America's Property Tax Advisor

Potential Tax Hikes Tied to Alternate
Revenue Bonds


Many property owners are unaware that they could face a bigger property tax bill if local governmental debt payments are not paid on alternate revenue bonds.


The Chicago Public School District (CPS) is one of many tax jurisdictions nationwide that utilize alternate revenue bonds as a source of additional funding. If the debt is not timely paid, it triggers a property tax increase.


How it Works


Alternate revenue bonds are a common funding source. They are backed by pledging an existing revenue stream other than property taxes. Governments lacking home-rule power can raise revenue in this way without voter approval for their spending plans.


Property taxes serve as the back-up payment plan for these “backdoor referendums” because creditors are given the ability to trigger a property tax hike if the pledged alternative revenue comes up short.


Chicago Schools Have Good Track Record


The Chicago Public Schools have issued alternate revenue bonds since the late 1990s. So far, the school district has never failed to make a debt service payment.


In Illinois, state law limits the school district's ability to raise property taxes. However, the cap applies only to taxes collected for operating revenues. There is no limit on the amount of money CPS can collect to pay bondholders.


The school district sets aside money every February to cover debt payments. Once the money is deposited, officials must pass a measure abating the tax increase, which is spelled out in the bond contracts.


Concerns about the Future


The most recent CPS bond sale was $725 million issued to primarily reimburse operating funds for expenses already paid, and for debt restructuring to achieve immediate budget relief.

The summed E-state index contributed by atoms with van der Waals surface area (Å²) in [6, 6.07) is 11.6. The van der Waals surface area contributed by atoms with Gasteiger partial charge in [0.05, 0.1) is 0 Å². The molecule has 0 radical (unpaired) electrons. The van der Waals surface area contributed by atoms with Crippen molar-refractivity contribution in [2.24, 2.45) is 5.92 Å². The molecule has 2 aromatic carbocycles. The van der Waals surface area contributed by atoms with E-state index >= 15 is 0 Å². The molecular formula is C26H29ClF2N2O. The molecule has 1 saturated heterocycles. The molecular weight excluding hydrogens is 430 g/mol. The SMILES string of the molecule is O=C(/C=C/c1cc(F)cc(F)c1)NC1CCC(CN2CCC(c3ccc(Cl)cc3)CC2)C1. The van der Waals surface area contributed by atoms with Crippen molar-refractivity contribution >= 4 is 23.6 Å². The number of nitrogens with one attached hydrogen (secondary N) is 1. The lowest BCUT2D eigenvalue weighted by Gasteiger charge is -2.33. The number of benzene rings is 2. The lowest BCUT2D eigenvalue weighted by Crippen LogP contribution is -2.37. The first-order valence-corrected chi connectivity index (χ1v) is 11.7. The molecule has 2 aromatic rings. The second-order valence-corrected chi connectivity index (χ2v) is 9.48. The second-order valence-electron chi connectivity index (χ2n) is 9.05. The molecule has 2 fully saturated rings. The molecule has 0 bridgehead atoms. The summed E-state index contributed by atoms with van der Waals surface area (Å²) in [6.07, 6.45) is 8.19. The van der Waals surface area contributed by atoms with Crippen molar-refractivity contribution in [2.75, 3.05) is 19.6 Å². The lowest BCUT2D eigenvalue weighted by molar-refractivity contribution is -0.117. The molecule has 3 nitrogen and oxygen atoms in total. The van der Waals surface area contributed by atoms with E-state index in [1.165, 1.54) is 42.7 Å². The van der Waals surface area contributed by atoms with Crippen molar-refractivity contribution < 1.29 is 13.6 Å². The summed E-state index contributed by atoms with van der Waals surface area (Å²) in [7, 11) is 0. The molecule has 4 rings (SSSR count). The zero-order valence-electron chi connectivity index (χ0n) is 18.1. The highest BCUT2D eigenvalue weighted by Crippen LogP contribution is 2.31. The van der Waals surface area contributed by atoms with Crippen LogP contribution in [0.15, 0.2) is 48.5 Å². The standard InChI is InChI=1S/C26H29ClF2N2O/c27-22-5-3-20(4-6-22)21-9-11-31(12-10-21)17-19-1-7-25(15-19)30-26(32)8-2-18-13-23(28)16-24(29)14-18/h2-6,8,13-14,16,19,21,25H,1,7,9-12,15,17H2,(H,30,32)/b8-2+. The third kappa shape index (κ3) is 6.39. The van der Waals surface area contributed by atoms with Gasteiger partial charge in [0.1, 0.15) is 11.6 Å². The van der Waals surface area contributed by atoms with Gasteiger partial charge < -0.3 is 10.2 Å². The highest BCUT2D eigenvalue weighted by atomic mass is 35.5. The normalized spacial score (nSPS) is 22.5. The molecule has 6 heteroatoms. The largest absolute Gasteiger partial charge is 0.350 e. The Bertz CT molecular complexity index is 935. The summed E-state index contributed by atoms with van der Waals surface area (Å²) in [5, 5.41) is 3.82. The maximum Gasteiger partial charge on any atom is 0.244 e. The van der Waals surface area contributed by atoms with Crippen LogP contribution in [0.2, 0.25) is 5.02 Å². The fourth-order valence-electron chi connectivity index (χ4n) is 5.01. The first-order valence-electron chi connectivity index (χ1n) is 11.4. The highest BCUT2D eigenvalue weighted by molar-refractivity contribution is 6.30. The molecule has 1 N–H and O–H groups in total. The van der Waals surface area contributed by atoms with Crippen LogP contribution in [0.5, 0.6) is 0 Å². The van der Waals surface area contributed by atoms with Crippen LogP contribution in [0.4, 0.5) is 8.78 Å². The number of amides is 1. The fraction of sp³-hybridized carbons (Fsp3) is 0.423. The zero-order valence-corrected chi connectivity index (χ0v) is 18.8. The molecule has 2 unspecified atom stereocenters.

CPS is scheduled to set aside money for its next debt payment of $540 million in February 2017. Some officials are worried that the precarious condition of the school district's finances could lead to a surprise tax hike.


There is currently an $800 million deficit in the district's preliminary budget for the 2016-2017 school year, according to a CPS presentation to investors. The budget relies on concessions by the Chicago Teachers Union (CTU) and a $458 million bailout by the state legislature. Presently though, the CTU opposes meeting the demands of the CPS, and the Governor has expressed a lack of interest in endorsing a CPS subsidy without major financial reforms.


School officials are looking to the Legislature to ultimately revamp the system. In a statement, the CPS said, "Over the long term, stabilizing our finances means that we cannot continue to borrow at current levels. The State of Illinois must fix the broken funding formula."